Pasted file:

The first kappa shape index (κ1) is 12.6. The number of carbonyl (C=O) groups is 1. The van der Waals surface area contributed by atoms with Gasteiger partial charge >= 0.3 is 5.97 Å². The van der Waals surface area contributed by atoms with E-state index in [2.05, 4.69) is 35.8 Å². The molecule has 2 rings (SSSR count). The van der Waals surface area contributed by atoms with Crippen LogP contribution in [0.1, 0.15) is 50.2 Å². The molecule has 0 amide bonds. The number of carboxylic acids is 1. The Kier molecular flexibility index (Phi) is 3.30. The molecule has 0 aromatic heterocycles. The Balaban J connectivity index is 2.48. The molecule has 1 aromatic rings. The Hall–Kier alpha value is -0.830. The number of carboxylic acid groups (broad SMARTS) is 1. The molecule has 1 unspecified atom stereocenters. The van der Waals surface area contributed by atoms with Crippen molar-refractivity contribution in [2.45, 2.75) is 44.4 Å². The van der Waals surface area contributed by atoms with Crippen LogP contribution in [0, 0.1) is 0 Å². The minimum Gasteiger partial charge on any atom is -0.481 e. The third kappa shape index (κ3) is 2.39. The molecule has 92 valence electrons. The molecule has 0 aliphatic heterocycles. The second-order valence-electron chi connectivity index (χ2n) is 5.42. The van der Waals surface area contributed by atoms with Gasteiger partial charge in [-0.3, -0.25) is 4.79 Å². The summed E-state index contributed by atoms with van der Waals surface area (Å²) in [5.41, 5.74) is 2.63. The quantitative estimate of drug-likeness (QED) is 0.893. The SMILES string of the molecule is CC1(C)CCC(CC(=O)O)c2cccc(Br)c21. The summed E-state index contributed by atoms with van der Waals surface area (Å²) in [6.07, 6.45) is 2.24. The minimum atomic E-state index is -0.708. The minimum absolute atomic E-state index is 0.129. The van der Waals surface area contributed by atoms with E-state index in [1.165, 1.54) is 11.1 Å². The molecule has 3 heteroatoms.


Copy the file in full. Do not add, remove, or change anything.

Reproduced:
The first kappa shape index (κ1) is 12.6. The number of carbonyl (C=O) groups is 1. The van der Waals surface area contributed by atoms with Gasteiger partial charge >= 0.3 is 5.97 Å². The van der Waals surface area contributed by atoms with E-state index in [2.05, 4.69) is 35.8 Å². The molecule has 2 rings (SSSR count). The van der Waals surface area contributed by atoms with Crippen LogP contribution in [0.1, 0.15) is 50.2 Å². The molecule has 0 amide bonds. The number of carboxylic acids is 1. The Kier molecular flexibility index (Phi) is 3.30. The molecule has 0 aromatic heterocycles. The Balaban J connectivity index is 2.48. The molecule has 1 aromatic rings. The Hall–Kier alpha value is -0.830. The number of carboxylic acid groups (broad SMARTS) is 1. The molecule has 1 unspecified atom stereocenters. The van der Waals surface area contributed by atoms with Crippen molar-refractivity contribution in [2.45, 2.75) is 44.4 Å². The van der Waals surface area contributed by atoms with Crippen LogP contribution in [0, 0.1) is 0 Å². The minimum Gasteiger partial charge on any atom is -0.481 e. The third kappa shape index (κ3) is 2.39. The molecule has 92 valence electrons. The molecule has 0 aliphatic heterocycles. The second-order valence-electron chi connectivity index (χ2n) is 5.42. The van der Waals surface area contributed by atoms with Gasteiger partial charge in [-0.3, -0.25) is 4.79 Å². The summed E-state index contributed by atoms with van der Waals surface area (Å²) in [5.41, 5.74) is 2.63. The quantitative estimate of drug-likeness (QED) is 0.893. The SMILES string of the molecule is CC1(C)CCC(CC(=O)O)c2cccc(Br)c21. The summed E-state index contributed by atoms with van der Waals surface area (Å²) in [6.07, 6.45) is 2.24. The minimum atomic E-state index is -0.708. The minimum absolute atomic E-state index is 0.129. The van der Waals surface area contributed by atoms with E-state index in [1.165, 1.54) is 11.1 Å². The molecule has 3 heteroatoms.